March 28, 2012
I was lucky to get this picture from someone else, who found it somewhere else, so I don't know where it came from - and I can't read the words printed on the picture.
Never mind, just share it with the rest of the world.
And knit one myself, of course.
March 26, 2012
March 19, 2012
I was quite happy to learn about the open caston at the Knitty site. I was looking for something like that in order to cast on a whole lot of extra stitches while knitting magic loop and without having to use an extra piece of yarn. I like it best with less possible loose ends.
Well - I'd better go make a proper description!
March 17, 2012
I was happy to find a place on internet, Printable Paper, where you can download a knitting graph and print it.
If you want to design or draw on the computer, it might be useful to get some Excel tips: Select the sheet with Ctrl-A, then change the column width to 3, the height of the cells to 16, in order to get the right ratio. I don't know which name the functions of Excel have in English, but with the Help function you will be able to find out.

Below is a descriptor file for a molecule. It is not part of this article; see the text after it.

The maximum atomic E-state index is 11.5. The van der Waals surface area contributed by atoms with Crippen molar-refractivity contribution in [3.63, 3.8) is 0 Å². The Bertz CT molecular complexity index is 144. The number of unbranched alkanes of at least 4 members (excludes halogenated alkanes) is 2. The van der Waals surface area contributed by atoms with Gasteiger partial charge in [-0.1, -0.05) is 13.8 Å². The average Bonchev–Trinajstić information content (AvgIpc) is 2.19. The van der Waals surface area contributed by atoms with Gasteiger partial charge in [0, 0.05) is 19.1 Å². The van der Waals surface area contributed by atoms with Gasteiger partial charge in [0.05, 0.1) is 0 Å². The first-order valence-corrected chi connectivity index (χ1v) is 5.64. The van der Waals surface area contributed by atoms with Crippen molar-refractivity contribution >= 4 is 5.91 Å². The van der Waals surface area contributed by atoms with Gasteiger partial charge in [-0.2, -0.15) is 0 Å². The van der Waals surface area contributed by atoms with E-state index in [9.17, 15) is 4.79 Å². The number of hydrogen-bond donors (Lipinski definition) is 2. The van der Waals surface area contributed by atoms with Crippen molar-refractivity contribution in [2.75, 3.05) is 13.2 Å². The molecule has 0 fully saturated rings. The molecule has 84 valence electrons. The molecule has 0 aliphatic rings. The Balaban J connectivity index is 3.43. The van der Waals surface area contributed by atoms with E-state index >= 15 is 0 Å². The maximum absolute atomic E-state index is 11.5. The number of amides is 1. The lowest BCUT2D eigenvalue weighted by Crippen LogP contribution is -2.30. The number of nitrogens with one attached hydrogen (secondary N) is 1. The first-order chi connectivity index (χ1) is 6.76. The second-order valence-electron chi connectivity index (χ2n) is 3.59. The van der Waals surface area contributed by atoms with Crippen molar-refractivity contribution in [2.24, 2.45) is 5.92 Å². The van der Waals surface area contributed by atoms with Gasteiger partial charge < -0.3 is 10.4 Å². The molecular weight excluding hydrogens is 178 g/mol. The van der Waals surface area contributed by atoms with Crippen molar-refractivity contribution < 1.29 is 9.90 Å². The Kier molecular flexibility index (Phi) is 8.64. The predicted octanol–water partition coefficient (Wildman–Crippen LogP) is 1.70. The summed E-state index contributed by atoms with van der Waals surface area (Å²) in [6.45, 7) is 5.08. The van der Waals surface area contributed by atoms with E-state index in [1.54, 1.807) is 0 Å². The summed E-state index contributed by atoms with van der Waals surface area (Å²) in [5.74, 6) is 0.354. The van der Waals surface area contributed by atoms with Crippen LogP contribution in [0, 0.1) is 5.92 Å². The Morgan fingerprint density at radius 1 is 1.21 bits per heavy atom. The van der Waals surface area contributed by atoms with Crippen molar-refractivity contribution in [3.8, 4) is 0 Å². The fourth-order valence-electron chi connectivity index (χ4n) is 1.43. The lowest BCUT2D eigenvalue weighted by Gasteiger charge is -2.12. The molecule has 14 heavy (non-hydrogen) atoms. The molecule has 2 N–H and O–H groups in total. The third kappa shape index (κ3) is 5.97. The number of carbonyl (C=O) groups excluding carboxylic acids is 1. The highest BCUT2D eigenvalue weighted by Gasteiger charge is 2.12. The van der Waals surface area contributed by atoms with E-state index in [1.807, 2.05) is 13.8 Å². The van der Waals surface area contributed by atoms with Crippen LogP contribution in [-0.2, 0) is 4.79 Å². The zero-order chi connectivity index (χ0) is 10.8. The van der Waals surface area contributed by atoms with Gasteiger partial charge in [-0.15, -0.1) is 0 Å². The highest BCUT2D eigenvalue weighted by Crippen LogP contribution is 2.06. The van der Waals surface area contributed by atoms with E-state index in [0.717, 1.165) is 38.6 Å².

Change the percentage so that you see more cells/stitches at the screen.
Quite happy with my computer!
March 14, 2012
You need not buy them (they are a nice present, however, if you want to give something to somebody who has already everyting), just a few short threads will do.
What do stitch markers do? They mark the spots where the pattern is repeted. So that you don't have to count, count, and recount.
What a relief!
March 7, 2012
Very nice when knitting a wreath, this kind of provisional caston. It is superfast (cannot be compared with crochet...) and easy to perform. When the first half of the wreath is done, just take the circular needle holding the caston stitches and start over, knitting a second pattern at the backside. Which makes it a reversible wreath - in a way.
The video tutorial can be viewed here. They show it first using a piece of yarn, followed by the same caston using a circular needle. I love it!
March 6, 2012
Price € 1.95
The wreath is knitted in two halves, seamed together before closing the wreath at the middle of the backside. The pattern contains a chart and written instruction.